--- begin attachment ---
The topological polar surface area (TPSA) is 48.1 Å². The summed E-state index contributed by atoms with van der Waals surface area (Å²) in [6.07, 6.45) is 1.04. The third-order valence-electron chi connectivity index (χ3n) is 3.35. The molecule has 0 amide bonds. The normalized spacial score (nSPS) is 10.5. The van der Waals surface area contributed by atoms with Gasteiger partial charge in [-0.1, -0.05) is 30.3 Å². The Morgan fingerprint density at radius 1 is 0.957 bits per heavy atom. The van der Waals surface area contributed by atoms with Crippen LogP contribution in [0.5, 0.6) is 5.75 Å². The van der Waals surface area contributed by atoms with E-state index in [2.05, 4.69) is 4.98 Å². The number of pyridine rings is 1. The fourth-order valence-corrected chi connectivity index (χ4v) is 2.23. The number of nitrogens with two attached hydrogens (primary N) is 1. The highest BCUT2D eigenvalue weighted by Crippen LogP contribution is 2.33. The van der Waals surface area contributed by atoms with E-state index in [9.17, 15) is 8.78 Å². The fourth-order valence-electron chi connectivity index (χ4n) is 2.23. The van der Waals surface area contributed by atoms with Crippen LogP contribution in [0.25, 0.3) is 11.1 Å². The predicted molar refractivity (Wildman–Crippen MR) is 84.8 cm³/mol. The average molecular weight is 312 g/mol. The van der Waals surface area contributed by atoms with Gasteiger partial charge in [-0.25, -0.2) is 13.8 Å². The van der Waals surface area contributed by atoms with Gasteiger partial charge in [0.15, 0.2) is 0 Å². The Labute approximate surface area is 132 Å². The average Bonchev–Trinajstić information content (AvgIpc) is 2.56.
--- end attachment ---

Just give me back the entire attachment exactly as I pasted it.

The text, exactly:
The topological polar surface area (TPSA) is 48.1 Å². The summed E-state index contributed by atoms with van der Waals surface area (Å²) in [6.07, 6.45) is 1.04. The third-order valence-electron chi connectivity index (χ3n) is 3.35. The molecule has 0 amide bonds. The normalized spacial score (nSPS) is 10.5. The van der Waals surface area contributed by atoms with Gasteiger partial charge in [-0.1, -0.05) is 30.3 Å². The Morgan fingerprint density at radius 1 is 0.957 bits per heavy atom. The van der Waals surface area contributed by atoms with Crippen LogP contribution in [0.5, 0.6) is 5.75 Å². The van der Waals surface area contributed by atoms with E-state index in [2.05, 4.69) is 4.98 Å². The number of pyridine rings is 1. The fourth-order valence-corrected chi connectivity index (χ4v) is 2.23. The number of nitrogens with two attached hydrogens (primary N) is 1. The highest BCUT2D eigenvalue weighted by Crippen LogP contribution is 2.33. The van der Waals surface area contributed by atoms with E-state index in [9.17, 15) is 8.78 Å². The fourth-order valence-electron chi connectivity index (χ4n) is 2.23. The van der Waals surface area contributed by atoms with Crippen LogP contribution in [0.25, 0.3) is 11.1 Å². The predicted molar refractivity (Wildman–Crippen MR) is 84.8 cm³/mol. The average molecular weight is 312 g/mol. The van der Waals surface area contributed by atoms with Gasteiger partial charge in [-0.25, -0.2) is 13.8 Å². The van der Waals surface area contributed by atoms with Gasteiger partial charge in [0.15, 0.2) is 0 Å². The Labute approximate surface area is 132 Å². The average Bonchev–Trinajstić information content (AvgIpc) is 2.56.